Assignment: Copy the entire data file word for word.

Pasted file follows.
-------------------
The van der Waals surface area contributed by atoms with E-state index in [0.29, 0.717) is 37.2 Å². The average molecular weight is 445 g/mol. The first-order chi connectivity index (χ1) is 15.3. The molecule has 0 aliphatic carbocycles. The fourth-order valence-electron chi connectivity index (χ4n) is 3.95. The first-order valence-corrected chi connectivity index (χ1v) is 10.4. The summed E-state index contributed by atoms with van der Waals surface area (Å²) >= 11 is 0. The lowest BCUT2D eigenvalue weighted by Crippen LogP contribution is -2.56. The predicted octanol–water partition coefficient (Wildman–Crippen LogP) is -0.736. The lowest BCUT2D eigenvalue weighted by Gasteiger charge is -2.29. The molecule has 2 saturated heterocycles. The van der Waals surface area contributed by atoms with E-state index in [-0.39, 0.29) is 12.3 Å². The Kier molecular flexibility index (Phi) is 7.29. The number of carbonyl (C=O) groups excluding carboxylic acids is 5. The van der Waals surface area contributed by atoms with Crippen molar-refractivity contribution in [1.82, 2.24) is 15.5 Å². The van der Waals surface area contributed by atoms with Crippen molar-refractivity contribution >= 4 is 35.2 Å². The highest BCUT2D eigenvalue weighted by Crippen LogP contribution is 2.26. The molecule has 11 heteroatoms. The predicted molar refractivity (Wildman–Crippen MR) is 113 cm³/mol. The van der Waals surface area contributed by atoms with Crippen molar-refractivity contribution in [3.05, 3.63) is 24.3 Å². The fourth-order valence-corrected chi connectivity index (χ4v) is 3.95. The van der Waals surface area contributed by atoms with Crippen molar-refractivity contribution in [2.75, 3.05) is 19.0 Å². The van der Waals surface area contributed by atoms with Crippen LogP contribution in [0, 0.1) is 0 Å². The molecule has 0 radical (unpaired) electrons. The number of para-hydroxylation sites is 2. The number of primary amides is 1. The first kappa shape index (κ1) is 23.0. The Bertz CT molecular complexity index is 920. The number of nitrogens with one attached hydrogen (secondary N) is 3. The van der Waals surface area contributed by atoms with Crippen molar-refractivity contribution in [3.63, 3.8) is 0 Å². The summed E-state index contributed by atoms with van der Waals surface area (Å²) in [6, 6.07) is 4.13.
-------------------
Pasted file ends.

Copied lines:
The van der Waals surface area contributed by atoms with E-state index in [0.29, 0.717) is 37.2 Å². The average molecular weight is 445 g/mol. The first-order chi connectivity index (χ1) is 15.3. The molecule has 0 aliphatic carbocycles. The fourth-order valence-electron chi connectivity index (χ4n) is 3.95. The first-order valence-corrected chi connectivity index (χ1v) is 10.4. The summed E-state index contributed by atoms with van der Waals surface area (Å²) >= 11 is 0. The lowest BCUT2D eigenvalue weighted by Crippen LogP contribution is -2.56. The predicted octanol–water partition coefficient (Wildman–Crippen LogP) is -0.736. The lowest BCUT2D eigenvalue weighted by Gasteiger charge is -2.29. The molecule has 2 saturated heterocycles. The van der Waals surface area contributed by atoms with E-state index in [-0.39, 0.29) is 12.3 Å². The Kier molecular flexibility index (Phi) is 7.29. The number of carbonyl (C=O) groups excluding carboxylic acids is 5. The van der Waals surface area contributed by atoms with Crippen molar-refractivity contribution in [1.82, 2.24) is 15.5 Å². The van der Waals surface area contributed by atoms with Crippen molar-refractivity contribution >= 4 is 35.2 Å². The highest BCUT2D eigenvalue weighted by Crippen LogP contribution is 2.26. The molecule has 11 heteroatoms. The predicted molar refractivity (Wildman–Crippen MR) is 113 cm³/mol. The van der Waals surface area contributed by atoms with Crippen molar-refractivity contribution in [3.05, 3.63) is 24.3 Å². The fourth-order valence-corrected chi connectivity index (χ4v) is 3.95. The van der Waals surface area contributed by atoms with Crippen molar-refractivity contribution in [2.75, 3.05) is 19.0 Å². The van der Waals surface area contributed by atoms with Crippen LogP contribution in [0, 0.1) is 0 Å². The molecule has 0 radical (unpaired) electrons. The number of para-hydroxylation sites is 2. The number of primary amides is 1. The first kappa shape index (κ1) is 23.0. The Bertz CT molecular complexity index is 920. The number of nitrogens with one attached hydrogen (secondary N) is 3. The van der Waals surface area contributed by atoms with Crippen molar-refractivity contribution in [3.63, 3.8) is 0 Å². The summed E-state index contributed by atoms with van der Waals surface area (Å²) in [6, 6.07) is 4.13.